Rashi in several places (Gen. 41:6; Ex. 12:7, 21:25; Lev. 26:36) writes that משקוף ("lintel") is related to the Aramaic root שקף ("beat"), "because the door beats against it."

How so? Doesn't the lintel lie above the door, as in modern doorframes? (If I'm understanding correctly Rashi's description in Pesachim 94b, ד"ה אי נמי, the door's upper pivot fits into a hole in the lintel - implying that they are stacked vertically.) It wouldn't seem, then, that the door "beats against" the lintel any more than against any other part of the frame.

(Or perhaps indeed משקוף means a combination lintel-doorstop of some kind - say a piece shaped like a ר in cross-section, which would be used to prevent a pivoted door from swinging in one direction. In that case, are there indeed any known examples of such construction from Biblical times?)

  • 1
    I would have guessed משקוף derives from the hebrew להשקיף 'to gaze' because it has a nice view from on top of the door.
    – Double AA
    Feb 14, 2012 at 4:30
  • 3
    @DoubleAA, indeed, Rashi cites Menachem (ben Saruk) as saying so, in his commentary to Ezek. 40:16. (Rashbam and Ibn Ezra to Ex. 12:7 say the same thing too - in fact, Rashbam rejects Rashi's derivation from Aramaic, on the grounds that at least the earlier books of Tanach would be expected to use Hebraic roots.)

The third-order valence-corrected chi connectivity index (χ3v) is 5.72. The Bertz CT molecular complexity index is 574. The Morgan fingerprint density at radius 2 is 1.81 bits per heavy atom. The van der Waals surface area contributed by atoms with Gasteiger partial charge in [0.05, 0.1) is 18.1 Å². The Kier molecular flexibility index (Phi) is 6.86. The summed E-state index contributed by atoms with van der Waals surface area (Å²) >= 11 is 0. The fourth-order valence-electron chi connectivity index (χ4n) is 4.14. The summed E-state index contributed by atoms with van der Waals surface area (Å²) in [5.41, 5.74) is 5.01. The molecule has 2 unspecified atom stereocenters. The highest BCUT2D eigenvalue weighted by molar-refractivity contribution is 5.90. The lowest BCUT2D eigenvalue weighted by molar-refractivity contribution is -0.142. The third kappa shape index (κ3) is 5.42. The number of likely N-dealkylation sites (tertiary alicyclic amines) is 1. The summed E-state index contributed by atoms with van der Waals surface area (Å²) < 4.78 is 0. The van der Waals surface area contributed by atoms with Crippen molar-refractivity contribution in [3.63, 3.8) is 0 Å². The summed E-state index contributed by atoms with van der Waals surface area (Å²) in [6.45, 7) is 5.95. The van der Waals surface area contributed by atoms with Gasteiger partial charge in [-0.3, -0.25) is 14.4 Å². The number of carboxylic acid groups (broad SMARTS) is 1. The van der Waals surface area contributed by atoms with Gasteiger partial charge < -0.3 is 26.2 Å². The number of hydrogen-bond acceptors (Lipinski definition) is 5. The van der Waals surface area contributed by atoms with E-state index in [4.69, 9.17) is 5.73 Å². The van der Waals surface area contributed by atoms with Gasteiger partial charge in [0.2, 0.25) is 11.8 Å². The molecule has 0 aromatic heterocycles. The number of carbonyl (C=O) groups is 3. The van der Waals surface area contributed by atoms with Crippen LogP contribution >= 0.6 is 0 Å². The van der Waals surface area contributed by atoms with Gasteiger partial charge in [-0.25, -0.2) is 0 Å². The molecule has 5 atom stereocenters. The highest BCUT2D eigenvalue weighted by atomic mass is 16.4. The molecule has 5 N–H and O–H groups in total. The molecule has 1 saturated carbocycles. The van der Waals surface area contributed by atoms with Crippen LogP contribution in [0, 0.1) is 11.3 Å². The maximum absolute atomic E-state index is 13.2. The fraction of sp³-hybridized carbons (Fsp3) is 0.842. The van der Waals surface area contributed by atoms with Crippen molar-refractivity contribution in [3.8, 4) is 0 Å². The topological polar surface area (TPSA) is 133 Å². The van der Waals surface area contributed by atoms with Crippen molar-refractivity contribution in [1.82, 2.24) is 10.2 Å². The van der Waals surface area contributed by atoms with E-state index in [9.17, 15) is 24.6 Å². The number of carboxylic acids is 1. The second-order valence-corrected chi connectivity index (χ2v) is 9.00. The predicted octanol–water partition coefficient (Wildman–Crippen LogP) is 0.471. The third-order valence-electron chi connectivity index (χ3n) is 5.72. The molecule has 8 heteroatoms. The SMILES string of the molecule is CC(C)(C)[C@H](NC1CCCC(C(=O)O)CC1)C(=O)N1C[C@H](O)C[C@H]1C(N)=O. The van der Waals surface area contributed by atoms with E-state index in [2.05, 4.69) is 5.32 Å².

– Alex
    Feb 14, 2012 at 4:42
  • How do you know "lintel" is the correct translation into modern English for the Biblical משקוף? Maybe it refers to the socket combination of the overhead doorjamb, sill, head, lintel, etc., which keeps the door from swinging through, if the hinge is in the center of the side jamb, or from breaking the door off after repeated swinging, if the hinge is on the outer side of the jamb.
    – Seth J
    Mar 15, 2012 at 15:13
  • @SethJ, isn't that basically the same thing as the "combination lintel-doorstop" that I mentioned in the question?
    – Alex
    Mar 15, 2012 at 15:18
  • Alex, the entire combination I'm referring to also includes that strip of material (generally the same as the door frame) that sits below what you are calling the "lintel" (as defined in that Wikipedia entry), and is struck by the door as it swings shut, and which stops the door in the shut position (or causes it to bounce back a bit if there is no doorknob and if it has the right velocity).
    – Seth J
    Mar 15, 2012 at 16:22

1 Answer 1


This is a guess.

If an arched doorway has a correspondingly arched-topped door in it, then, as the door opens, each part of the door will move, in a head-on view, to the side, toward the hinges, so that the middle and hingeward half of the door will move to be under the shorter ceiling closer to the hinges and thus hit the ceiling. (Of course, if the doorway is short (in its depth, by which I mean its dimension room inside the room to outside it), then very little such "striking" will occur, but some will, anyway, unless the lintel and door are designed to avoid it; in a longer doorway, that avoidance needs to be more pronounced.)


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